The default for Blade & Crown is definitely on the ‘realistic human’ end of the scale, and that’s as it should be — that’s what I designed it for. But it can work with higher power levels. Traits are critical here.
One nice side effect of Trait ratings in Blade & Crown is that they’re a very direct ‘dial’ with which you can tune the power level of your game. When Traits get higher, the things that players can accomplish in the game get wilder, more amazing and probably more gonzo.
In a default, low-power game, start the characters off with 2, 1, 1, 1 as I describe in the rules. But if you want a higher-power game, you can start with other ratings. I’ve experimented a little with 3, 2, 1, 1 and it’s worked fairly well, albeit with a caveat.
The caveat is that players need to really understand what they can accomplish with those high-level Traits. When running a higher-powered game, it’s probably a necessity to explain, level by level, what the different ratings can actually do, in terms of narrative. (Actually, it might be necessary to explain them anyway, because players often use Traits only in mechanical ways, staying away from narrative uses. I’ve noticed this even with players who are quite experienced in games with player narrative control, so I don’t think it’s just a hesitance to take control of the story. It may just be the very human tendency to cling to what can be quantified. It may also be the difficulty of applying a particular Trait to a particular situation.) Describe this to the players, going through at least the first four rating levels. Then, perhaps, put out a table tent reminding them of what they can use their Traits to accomplish, or add an explanatory note to your GM screen, or start each session with someone recounting a cool thing they did for each Trait rating.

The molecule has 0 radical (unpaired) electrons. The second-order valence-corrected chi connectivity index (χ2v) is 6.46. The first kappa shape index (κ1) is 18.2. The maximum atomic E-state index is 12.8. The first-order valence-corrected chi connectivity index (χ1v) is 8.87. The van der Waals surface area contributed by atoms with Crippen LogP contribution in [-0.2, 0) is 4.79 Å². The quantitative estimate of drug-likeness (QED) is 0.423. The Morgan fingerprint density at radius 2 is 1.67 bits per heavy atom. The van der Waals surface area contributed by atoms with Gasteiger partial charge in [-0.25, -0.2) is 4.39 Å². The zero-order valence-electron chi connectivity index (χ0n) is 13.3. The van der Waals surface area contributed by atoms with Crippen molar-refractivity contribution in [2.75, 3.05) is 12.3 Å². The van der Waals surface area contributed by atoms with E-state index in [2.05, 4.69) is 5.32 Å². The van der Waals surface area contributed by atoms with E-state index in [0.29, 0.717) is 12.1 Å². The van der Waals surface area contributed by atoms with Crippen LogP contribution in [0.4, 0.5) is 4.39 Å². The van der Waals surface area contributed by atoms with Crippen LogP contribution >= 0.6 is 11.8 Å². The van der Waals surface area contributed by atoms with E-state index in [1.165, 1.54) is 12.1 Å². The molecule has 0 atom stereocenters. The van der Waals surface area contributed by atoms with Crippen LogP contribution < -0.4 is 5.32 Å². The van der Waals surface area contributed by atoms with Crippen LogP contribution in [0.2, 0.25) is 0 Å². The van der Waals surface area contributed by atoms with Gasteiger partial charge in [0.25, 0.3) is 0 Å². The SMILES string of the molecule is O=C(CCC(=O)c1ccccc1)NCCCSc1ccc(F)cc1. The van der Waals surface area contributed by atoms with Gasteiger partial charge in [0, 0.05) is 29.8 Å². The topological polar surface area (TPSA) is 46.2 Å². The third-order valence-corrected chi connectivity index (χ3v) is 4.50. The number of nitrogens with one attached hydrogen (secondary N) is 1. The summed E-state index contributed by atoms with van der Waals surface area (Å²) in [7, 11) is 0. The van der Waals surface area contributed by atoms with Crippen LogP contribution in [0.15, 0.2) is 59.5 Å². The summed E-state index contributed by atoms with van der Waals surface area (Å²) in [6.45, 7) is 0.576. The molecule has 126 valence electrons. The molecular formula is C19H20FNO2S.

I’ve never tried a game with Trait levels higher than 4. Seems like it could get very high-powered indeed! Might even work as a superhero-level game. I wonder: At this level, would the Traits start to get more narrative use, since they’re less valuable in a mechanical mode? (Less valuable? Yes, because at very high levels, skill + characteristic + Trait all tends towards the same range of die rolls, such that one extra die doesn’t make that big a difference. But one extra level in terms of narrative power can be huge.) It’s certainly an interesting thing to think about.
I have a scenario in mind for Con of the North 2015; high-powered Traits might be a good addition to it. I’ll have to explore this.
Have you ever played B&C with high-rated Traits? I’m curious how it’s worked for you!